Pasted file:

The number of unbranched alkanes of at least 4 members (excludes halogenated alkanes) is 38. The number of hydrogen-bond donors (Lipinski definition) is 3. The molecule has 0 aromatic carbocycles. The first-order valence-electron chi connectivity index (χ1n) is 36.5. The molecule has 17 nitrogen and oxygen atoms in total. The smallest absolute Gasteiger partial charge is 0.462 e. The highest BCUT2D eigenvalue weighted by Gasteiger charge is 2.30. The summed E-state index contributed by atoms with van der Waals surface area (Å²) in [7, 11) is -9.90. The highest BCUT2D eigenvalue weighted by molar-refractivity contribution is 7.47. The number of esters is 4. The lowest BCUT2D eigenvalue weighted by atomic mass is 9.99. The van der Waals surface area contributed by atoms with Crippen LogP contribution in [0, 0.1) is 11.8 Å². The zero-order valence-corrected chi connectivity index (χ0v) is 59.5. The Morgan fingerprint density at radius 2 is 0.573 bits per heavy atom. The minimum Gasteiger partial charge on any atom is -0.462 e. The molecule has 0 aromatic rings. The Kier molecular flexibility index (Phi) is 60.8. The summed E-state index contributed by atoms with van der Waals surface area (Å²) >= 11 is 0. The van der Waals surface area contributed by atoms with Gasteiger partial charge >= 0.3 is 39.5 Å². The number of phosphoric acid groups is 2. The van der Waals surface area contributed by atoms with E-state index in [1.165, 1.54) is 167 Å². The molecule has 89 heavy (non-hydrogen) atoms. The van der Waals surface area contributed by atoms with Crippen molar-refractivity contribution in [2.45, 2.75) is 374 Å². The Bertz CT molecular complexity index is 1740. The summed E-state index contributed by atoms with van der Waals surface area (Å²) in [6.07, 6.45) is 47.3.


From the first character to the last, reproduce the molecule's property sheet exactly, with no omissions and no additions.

The number of unbranched alkanes of at least 4 members (excludes halogenated alkanes) is 38. The number of hydrogen-bond donors (Lipinski definition) is 3. The molecule has 0 aromatic carbocycles. The first-order valence-electron chi connectivity index (χ1n) is 36.5. The molecule has 17 nitrogen and oxygen atoms in total. The smallest absolute Gasteiger partial charge is 0.462 e. The highest BCUT2D eigenvalue weighted by Gasteiger charge is 2.30. The summed E-state index contributed by atoms with van der Waals surface area (Å²) in [7, 11) is -9.90. The highest BCUT2D eigenvalue weighted by molar-refractivity contribution is 7.47. The number of esters is 4. The lowest BCUT2D eigenvalue weighted by atomic mass is 9.99. The van der Waals surface area contributed by atoms with Crippen LogP contribution in [0, 0.1) is 11.8 Å². The zero-order valence-corrected chi connectivity index (χ0v) is 59.5. The Morgan fingerprint density at radius 2 is 0.573 bits per heavy atom. The minimum Gasteiger partial charge on any atom is -0.462 e. The molecule has 0 aromatic rings. The Kier molecular flexibility index (Phi) is 60.8. The summed E-state index contributed by atoms with van der Waals surface area (Å²) >= 11 is 0. The van der Waals surface area contributed by atoms with Gasteiger partial charge >= 0.3 is 39.5 Å². The number of phosphoric acid groups is 2. The van der Waals surface area contributed by atoms with E-state index in [1.165, 1.54) is 167 Å². The molecule has 89 heavy (non-hydrogen) atoms. The van der Waals surface area contributed by atoms with Crippen molar-refractivity contribution in [2.45, 2.75) is 374 Å². The Bertz CT molecular complexity index is 1740. The summed E-state index contributed by atoms with van der Waals surface area (Å²) in [6.07, 6.45) is 47.3.